“You don’t have to change but then don’t expect your bottom line to either”
By Tyrone Courtman, RSM UK Restructuring Advisory LLP
‘You don’t have to change but then don’t expect your bottom line to either’ is often cited by business schools to inspire management to bring about change to improve a business’s prospects and performance. But following the events of the last 18 months ‘Change’ for businesses in the UK is not going to be a discretionary option. For many it will be critical for their very survival.
Words cannot adequately describe the events of the last 18 months and the impact of the covid pandemic on the global economy. The UK governments response has been unprecedented, both medically and financially, and as many of the covid imposed restrictions are lifted, hopefully for the last time, and many sectors of the economy surge back into life, the resurgence is uncovering some critical bottlenecks in the supply chain and labour markets. Not unsurprisingly inflation is beginning to take route and the skill shortages are resulting in upward pay reviews not seen for a generation.
More fundamental however is the impact of successive lockdown and social distancing measures on society and business in the broadest sense. The way business models have had to change and adapt following the changes imposed upon them, that pre-pandemic would have been thought of as impossible, are likely to be far reaching.
For some businesses the pandemic has been a golden opportunity, while for others it has been an existential crisis. It is tempting to think that success has been the reward for flexibility, resilience, and hard work. Those businesses that were able to ‘pivot’; those that have not done so will continue to struggle, and in some cases are already going out of business.
However, for those businesses that did have the ability to pivot, the opportunities were there, if only they could take advantage of them. We cannot prevent unlucky things from happening, but we can learn to ride them out by changing our way of doing things and adapting to circumstances. That applies to all businesses, big and small, in every sector. As Charles Darwin pointed out in On the Origin of Species, it is not the strongest that survive, nor the swiftest or the smartest, but those best capable of adaptation to changes in their environment.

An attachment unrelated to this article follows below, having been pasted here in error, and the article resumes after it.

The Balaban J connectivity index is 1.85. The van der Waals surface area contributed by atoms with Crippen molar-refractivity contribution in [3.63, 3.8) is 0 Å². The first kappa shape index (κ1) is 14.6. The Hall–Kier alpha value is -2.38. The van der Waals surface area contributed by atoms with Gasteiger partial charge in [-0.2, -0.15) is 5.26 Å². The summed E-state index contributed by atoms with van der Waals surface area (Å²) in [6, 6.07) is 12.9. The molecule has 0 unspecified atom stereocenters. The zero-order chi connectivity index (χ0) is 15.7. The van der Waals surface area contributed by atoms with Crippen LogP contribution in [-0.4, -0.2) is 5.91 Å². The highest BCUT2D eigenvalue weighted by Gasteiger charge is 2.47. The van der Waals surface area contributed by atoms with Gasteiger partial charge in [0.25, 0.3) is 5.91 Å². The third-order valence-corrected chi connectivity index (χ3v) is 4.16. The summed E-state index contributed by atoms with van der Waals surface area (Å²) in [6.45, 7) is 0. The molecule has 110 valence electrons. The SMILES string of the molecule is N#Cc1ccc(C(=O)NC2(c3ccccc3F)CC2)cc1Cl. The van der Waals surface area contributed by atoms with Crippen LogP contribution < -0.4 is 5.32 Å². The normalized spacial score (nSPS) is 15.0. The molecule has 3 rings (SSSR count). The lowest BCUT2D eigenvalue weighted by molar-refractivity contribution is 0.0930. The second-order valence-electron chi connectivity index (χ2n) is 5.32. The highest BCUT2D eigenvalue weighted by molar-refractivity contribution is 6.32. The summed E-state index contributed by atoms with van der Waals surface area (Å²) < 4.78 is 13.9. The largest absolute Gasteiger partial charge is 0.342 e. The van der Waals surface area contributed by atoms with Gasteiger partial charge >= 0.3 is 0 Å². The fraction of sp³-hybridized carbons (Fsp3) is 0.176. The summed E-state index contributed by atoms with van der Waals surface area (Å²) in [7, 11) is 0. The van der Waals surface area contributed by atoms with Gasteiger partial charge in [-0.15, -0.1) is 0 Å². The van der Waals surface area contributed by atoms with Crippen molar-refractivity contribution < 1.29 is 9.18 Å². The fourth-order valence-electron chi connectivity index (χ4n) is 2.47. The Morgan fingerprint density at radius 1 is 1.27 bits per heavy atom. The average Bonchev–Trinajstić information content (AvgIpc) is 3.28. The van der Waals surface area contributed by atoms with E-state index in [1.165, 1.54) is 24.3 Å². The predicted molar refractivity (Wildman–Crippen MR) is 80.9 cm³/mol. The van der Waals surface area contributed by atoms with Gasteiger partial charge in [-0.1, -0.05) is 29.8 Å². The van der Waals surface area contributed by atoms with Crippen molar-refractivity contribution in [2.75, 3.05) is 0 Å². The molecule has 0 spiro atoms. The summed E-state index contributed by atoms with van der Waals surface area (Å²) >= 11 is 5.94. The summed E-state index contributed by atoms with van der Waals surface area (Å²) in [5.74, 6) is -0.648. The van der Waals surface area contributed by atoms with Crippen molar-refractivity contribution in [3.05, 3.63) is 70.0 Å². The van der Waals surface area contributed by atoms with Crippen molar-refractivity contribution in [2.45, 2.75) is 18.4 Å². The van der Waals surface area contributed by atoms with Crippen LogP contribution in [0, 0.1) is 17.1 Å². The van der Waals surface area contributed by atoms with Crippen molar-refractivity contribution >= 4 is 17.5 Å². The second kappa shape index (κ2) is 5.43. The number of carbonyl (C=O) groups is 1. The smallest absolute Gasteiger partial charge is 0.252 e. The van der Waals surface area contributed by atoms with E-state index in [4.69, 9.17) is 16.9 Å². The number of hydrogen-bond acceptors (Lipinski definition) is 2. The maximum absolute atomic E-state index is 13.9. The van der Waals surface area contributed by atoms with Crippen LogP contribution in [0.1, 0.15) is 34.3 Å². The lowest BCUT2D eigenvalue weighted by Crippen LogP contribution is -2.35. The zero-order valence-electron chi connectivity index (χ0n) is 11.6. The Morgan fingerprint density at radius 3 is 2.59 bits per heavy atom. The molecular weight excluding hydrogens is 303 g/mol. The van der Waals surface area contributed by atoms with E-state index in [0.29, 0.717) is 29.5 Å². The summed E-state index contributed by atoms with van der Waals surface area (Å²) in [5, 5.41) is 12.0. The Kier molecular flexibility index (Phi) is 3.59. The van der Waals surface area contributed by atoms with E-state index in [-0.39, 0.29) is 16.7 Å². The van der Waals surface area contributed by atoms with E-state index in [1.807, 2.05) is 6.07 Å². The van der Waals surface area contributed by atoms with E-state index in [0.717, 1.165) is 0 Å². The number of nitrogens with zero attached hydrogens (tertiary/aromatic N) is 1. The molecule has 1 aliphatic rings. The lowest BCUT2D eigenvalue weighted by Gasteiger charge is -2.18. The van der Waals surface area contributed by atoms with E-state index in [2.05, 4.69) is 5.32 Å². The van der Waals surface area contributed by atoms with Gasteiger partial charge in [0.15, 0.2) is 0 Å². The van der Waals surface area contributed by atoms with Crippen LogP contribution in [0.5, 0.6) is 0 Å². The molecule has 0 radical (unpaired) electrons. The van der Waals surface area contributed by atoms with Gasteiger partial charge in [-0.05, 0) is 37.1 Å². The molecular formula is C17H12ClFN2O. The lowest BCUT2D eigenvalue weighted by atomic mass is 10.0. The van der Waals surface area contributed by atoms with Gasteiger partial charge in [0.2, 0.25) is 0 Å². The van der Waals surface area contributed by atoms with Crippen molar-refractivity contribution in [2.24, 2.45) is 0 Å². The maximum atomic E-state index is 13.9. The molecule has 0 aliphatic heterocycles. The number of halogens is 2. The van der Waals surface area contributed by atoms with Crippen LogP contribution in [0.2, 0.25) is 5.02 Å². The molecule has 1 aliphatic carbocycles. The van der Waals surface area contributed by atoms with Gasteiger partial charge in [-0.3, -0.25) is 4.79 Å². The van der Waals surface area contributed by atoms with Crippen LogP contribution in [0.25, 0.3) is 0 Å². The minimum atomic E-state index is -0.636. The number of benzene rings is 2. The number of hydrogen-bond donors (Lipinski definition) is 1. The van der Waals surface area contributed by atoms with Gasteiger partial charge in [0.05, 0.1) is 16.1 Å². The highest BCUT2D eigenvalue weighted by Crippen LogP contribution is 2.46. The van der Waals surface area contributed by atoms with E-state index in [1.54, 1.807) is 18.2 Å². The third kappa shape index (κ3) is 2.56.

In most restructuring and business turnaround assignments there is one common theme. Management failed to recognise the need to change. And whilst the consequences for most are simply poor financial performance, in extreme cases it will result in the businesses failure. So how can you improve your bottom line and make sure your business doesn’t become history and another insolvency statistic?
Understanding the need for change
Firstly, management need to understand and appreciate the need to change. You can categorise the driving forces into the three ‘C’s, Customers, Competition and Change itself. Customers have become much more sophisticated and demanding; they have a much greater range of alternatives, are much more knowledgeable about their own needs, and are exerting ever greater pressure on their suppliers. Competition, which at one time was local and relatively gentle, has become global and cutthroat. Whether geopolitical realities, technology, or customer preferences, the pace of change is dizzying. What was unthinkable yesterday is routine today.
In a world of rapid flux, organisations must change their priorities from a traditional focus on planning, control and managed growth, to emphasise speed, innovation, flexibility, quality, service and cost. It is virtually impossible to retrofit organisations into this new reality. So what is the solution?
Management approaches to change
There are several management approaches that have made an impact on the way in which managers look at and implement change in their organisations. Such approaches include Total Quality Management (TQM), Time Based Competition, Customer Focus and Business Process Reengineering (BPR). It is Business Process Reengineering that we shall focus on here.
The term ‘re-engineering’ has often been overused, misused and simply abused over the years, so what is it? The official definition is ‘The fundamental rethinking and radical redesign of business processes to bring about dramatic improvements in performance’ so what do we mean? Well let’s consider each of the four key words in turn.
The concept of ‘dramatic improvement’ is not about making marginal improvements to your business. It is not about making things 5 to 10 percent better. It is about making quantum leaps in performance, achieving breakthroughs. Performance can be measured in a variety of ways – reduced costs, increased speed, and greater accuracy. The choice is yours depending upon what is important to your business. The hallmark of reengineering is always a dramatic breakthrough in performance.
The second key word is ‘radical’ Radical means going to the root of things. Reengineering is not about improving what already exists. Rather it is about throwing away and starting over; beginning with the proverbial clean slate and reinventing how you do your work.